Once the content object is retrieved from the origin server 112, the content object may be stored within the particular POP 120 and may be served from that POP 120 to the end-user system 102. The end-user system 102 may receive the content object and processes it for use by the end user 128. The end-user system 102 could be a personal computer, media player, tablet computer, handheld computer, Internet appliance, phone, IPTV set top, video stream player, streaming radio, PDA, smart phone, digital music player, or any other device that can be configured to receive and process content objects. In some embodiments, a number of the end-user systems 102 could be networked together. Although this embodiment only shows a single content originator 106 and a single CDN 110, it will be understood that there could be many of each in various embodiments. Additionally, in some embodiments a content originator 106 could have a “captive” CDN 110 that is optionally used for its content when a third-party CDN is used to shed requests.

With reference to FIG. 2, a block diagram of an embodiment of a POP 120 is shown that is part of the CDN 110. Although only one POP 120 is depicted, there may be a number of POPs 120 similarly configured and geographically distributed throughout the CDN 110. The POPs 120 can communicate through a WAN router 210 and/or an Internet router 220 for locating content objects. An interface to the Internet 104 from the POP 120 accepts requests for content objects from end-user systems 102. The request comes from an Internet protocol (IP) address in the form of a URI.

Edge servers 230 may be implemented using general purpose computers loaded with software to perform various functions for the CDN 110. The edge servers 230 could be rack mounted or arranged in clusters. Multiple hardware processors and storage media could be used to implement each edge server 230. Each edge server 230 can load multiple instances of the same software and/or a variety of software to implement various functionalities. For example, software may be used on edge servers to implement switching fabric, routing, caching, hosting, DNS lookup, analytics, business rules, delivery assignment, and/or the like. The software instances can scale with the size of each POP 120. Different edge servers 230 may have a different set of functionality as defined by the software instances that are programmed to run on each edge server 230.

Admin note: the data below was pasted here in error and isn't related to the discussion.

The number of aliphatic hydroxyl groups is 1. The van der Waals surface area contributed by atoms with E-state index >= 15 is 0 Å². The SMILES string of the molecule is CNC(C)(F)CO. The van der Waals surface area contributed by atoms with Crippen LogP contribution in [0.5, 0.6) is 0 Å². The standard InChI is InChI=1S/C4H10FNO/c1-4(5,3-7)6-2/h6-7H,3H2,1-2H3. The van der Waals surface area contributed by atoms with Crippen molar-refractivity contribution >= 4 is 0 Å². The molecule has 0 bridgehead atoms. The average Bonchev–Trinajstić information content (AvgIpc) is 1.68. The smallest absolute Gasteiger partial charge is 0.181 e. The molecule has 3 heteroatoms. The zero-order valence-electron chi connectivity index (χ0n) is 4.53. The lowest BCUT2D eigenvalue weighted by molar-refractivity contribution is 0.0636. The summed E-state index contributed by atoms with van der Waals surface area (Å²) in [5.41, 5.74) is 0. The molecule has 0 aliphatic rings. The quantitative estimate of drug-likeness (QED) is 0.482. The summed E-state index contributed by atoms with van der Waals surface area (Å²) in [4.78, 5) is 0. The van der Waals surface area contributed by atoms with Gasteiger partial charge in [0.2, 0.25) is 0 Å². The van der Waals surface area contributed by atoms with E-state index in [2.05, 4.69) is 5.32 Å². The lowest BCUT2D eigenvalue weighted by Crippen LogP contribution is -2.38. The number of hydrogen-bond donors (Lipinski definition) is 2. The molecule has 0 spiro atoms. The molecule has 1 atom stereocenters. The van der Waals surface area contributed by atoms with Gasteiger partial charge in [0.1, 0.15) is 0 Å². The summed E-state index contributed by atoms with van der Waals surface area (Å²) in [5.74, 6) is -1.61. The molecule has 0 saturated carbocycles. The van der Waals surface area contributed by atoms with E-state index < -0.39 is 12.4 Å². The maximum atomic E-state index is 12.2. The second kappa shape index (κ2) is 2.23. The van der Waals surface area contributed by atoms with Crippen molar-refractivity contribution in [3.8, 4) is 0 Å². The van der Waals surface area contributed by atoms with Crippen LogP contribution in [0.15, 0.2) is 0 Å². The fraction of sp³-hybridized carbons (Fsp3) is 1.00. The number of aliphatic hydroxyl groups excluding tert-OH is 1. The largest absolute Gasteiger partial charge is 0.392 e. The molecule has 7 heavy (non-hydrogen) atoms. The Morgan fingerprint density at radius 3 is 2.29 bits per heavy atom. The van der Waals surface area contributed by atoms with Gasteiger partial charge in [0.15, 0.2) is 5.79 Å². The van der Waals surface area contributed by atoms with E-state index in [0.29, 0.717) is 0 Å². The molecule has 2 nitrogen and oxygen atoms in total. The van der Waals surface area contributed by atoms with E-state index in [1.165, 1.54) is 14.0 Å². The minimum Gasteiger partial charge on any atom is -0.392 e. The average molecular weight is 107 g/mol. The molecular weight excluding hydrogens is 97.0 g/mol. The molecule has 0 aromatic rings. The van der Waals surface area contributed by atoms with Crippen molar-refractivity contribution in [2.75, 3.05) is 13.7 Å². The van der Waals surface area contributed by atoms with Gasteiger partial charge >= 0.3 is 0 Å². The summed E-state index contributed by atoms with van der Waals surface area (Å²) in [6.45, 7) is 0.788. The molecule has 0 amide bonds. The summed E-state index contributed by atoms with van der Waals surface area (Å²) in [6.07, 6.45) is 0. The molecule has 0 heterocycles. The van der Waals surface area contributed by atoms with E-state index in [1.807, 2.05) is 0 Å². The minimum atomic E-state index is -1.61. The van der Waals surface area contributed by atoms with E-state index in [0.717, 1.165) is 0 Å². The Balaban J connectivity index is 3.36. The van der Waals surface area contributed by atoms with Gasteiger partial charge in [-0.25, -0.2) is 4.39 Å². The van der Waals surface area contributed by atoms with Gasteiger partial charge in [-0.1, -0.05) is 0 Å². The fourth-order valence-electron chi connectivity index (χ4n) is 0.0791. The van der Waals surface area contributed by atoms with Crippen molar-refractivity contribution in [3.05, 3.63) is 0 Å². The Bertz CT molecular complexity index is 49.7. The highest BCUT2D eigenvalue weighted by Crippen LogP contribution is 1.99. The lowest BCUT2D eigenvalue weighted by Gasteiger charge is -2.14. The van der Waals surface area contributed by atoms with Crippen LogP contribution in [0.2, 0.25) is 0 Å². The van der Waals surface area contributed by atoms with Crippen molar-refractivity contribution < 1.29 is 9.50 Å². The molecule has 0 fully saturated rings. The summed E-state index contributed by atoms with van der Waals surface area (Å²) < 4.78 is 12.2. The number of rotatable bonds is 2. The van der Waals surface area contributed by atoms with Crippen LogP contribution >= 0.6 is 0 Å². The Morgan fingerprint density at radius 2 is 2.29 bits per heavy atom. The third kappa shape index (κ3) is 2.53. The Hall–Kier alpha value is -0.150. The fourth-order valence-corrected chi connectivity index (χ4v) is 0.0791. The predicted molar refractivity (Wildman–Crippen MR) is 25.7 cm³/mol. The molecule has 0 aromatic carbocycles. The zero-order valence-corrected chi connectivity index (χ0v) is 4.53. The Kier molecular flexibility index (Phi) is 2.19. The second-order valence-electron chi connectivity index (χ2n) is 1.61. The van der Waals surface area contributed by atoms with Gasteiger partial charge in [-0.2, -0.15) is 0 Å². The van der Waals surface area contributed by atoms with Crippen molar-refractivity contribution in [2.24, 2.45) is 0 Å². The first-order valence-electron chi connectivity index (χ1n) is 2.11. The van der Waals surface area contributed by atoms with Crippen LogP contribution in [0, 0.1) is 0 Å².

Switch fabric 240 assigns the request to one of the edge servers 230 according to a routing scheme such as round robin, load balancing, Cache Array Routing Protocol (CARP), random, and/or the like. In this embodiment, the switch fabric may be aware of which edge servers 230 have particular capabilities and may assign requests within the group having the particular capability to store and serve the particular content object referenced in a requested URI. A protocol such as CARP may be used in this embodiment to dispense the URIs between the edge servers 230. Every time that a particular URI is requested from the group, it may be assigned to the same edge server 230. For purposes of assigning a request, edge servers may be grouped together based on their ability to provide a requested content object, service a particular type of request, and/or the like.

In another embodiment, the switch fabric 240 assigns the request to one of the edge servers 230, which can either service the request or reassign it to a neighboring edge server 230 with software to perform an assignment master function. The switch fabric 240 sends each packet flow or request to an edge server 230 listed in the configuration of the switch fabric 240. The assignment can be performed by choosing the edge server 230 with the least amount of connections or the fastest response time. In some embodiments, the switch fabric 240 may assign the packet flow somewhat arbitrarily using round robin or random methodologies. When the chosen edge server 230 receives the packet flow, an algorithm may be used by the chosen edge server 230 to potentially reassign the packet flow between a group of edge servers to the one dictated by the algorithm. For example, the switch fabric 240 could choose a second edge server 230-2 being the next in the round robin rotation. The second edge server 230-2 could process the request and find that the first edge server 230-1 is being assigned this type of request. The request could then be reassigned to the first edge server 230-1 to fulfill.